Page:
WebFest was built around five main components:
- Teaching the technical skills to use web servers
- Engaging faculty in web design
- Producing a website
- Reflecting on why the University switched to Canvas
- Learning web publishing as part of a community
As with any new tool or software, there are varying degrees of digital literacy and technical expertise of the Canvas Campers. For individuals who possess high technical skills, this website aims to empower them to progress through the Canvas Camp curriculum at their own pace. For participants who have just started to learn Canvas, the face-to-face sessions provide them with a safe space to ask questions, learn, and experiment on their own or in community with others (including the facilitator).
Canvas Camp is intentionally flexible in design to serve the needs of a wide range of technical expertise.
Working with instructors over several days offers the opportunity to engage them in course design and discuss the pedagogical implications of their Canvas course decisions. This aspect of instructional design is intertwined with learning the technical skills of Canvas as the camp facilitators explain and discuss the ramifications of decisions made while developing courses. Depending on the feature or design in question these interactions might occur on a one-on-one basis, however there also opportunities to draw on the collective expertise of the instructors present—this often yields rich discussion.
As an example of how course development takes place, a significant shift in organizing course materials has occurred, in part, due to the popularity of Canvas Camp. I see many more instructors organize their course materials chronologically than topically. Granted, both types of organization offer their own benefits and shortcomings. However, now faculty are being more intentional in this decision. They are engaging with each other and the camp facilitators to pursue what is best for their students. Most of the faculty that participate in Canvas Camp opt to use the Modules feature of Canvas to arrange their content by week, unit, etc. This chronological presentation of material is intended to give the students greater levels of context for the materials they are studying during the semester.
Producing A Course
The notable draw to Canvas Camp is the promise to come away with a course, built and finalized. In most cases, we see faculty members complete 75-100% of their course. However some instructors have completed more than one course during this professional development. Regardless, this is heavily marketed to bring people into Canvas Camp.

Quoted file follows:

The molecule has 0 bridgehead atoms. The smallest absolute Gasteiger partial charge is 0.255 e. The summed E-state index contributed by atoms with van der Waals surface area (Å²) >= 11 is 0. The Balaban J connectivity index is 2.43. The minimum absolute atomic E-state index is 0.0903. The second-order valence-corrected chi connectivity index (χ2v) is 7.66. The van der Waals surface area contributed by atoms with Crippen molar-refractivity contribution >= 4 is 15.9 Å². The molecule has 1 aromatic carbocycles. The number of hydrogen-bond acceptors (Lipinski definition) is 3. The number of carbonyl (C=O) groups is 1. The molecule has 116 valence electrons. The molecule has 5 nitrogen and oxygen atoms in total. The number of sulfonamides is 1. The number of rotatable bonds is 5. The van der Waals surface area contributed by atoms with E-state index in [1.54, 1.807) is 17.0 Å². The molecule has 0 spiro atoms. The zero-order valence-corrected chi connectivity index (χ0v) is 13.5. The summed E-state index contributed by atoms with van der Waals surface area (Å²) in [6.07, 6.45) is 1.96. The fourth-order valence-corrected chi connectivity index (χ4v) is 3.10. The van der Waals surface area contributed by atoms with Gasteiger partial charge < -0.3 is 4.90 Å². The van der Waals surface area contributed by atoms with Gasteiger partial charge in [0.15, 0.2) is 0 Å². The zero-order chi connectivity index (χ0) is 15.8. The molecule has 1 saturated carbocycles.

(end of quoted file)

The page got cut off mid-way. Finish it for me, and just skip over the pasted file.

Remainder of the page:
Why Switch To Canvas?
Arguably the most important aspect of Canvas Camp is engaging in discussion with the participants throughout the week. For example, after faculty members have wrestled with Canvas—learned and experienced its strengths and shortcomings—we ask them to tell us why they think the University decided to switch to Canvas. Inevitably, someone always brings up the monetary aspect, but after several minutes of discussion, faculty often suggest the change was made because “Canvas is better for the students,” “easier to use,” and/or “nicer to look at.” All of these reasons are recorded on the whiteboard at the front of the room to highlight positive aspects of Canvas. This reflection is crucial. If you hope to change perspectives about Canvas, give instructors meaningful experiences with the tool and follow up with reflection and discussion. In other words, Canvas Camp is a primer to tackle larger digital literacy questions related to educational technology and learning management systems.
Learning Canvas Together
Training is always more fun together! Canvas Camp benefits from diversity of disciplines, types of teachers, and the people present. The community aspect of this training is integral since participants must turn to one another when they have questions or need recommendations. This occurs when the facilitators are assisting other attendees. Overall, Canvas Camp is a wonderful learning environment to engage faculty in technological and pedagogical practices of Canvas, but this training shines when it empowers faculty to become both students and teachers to one another.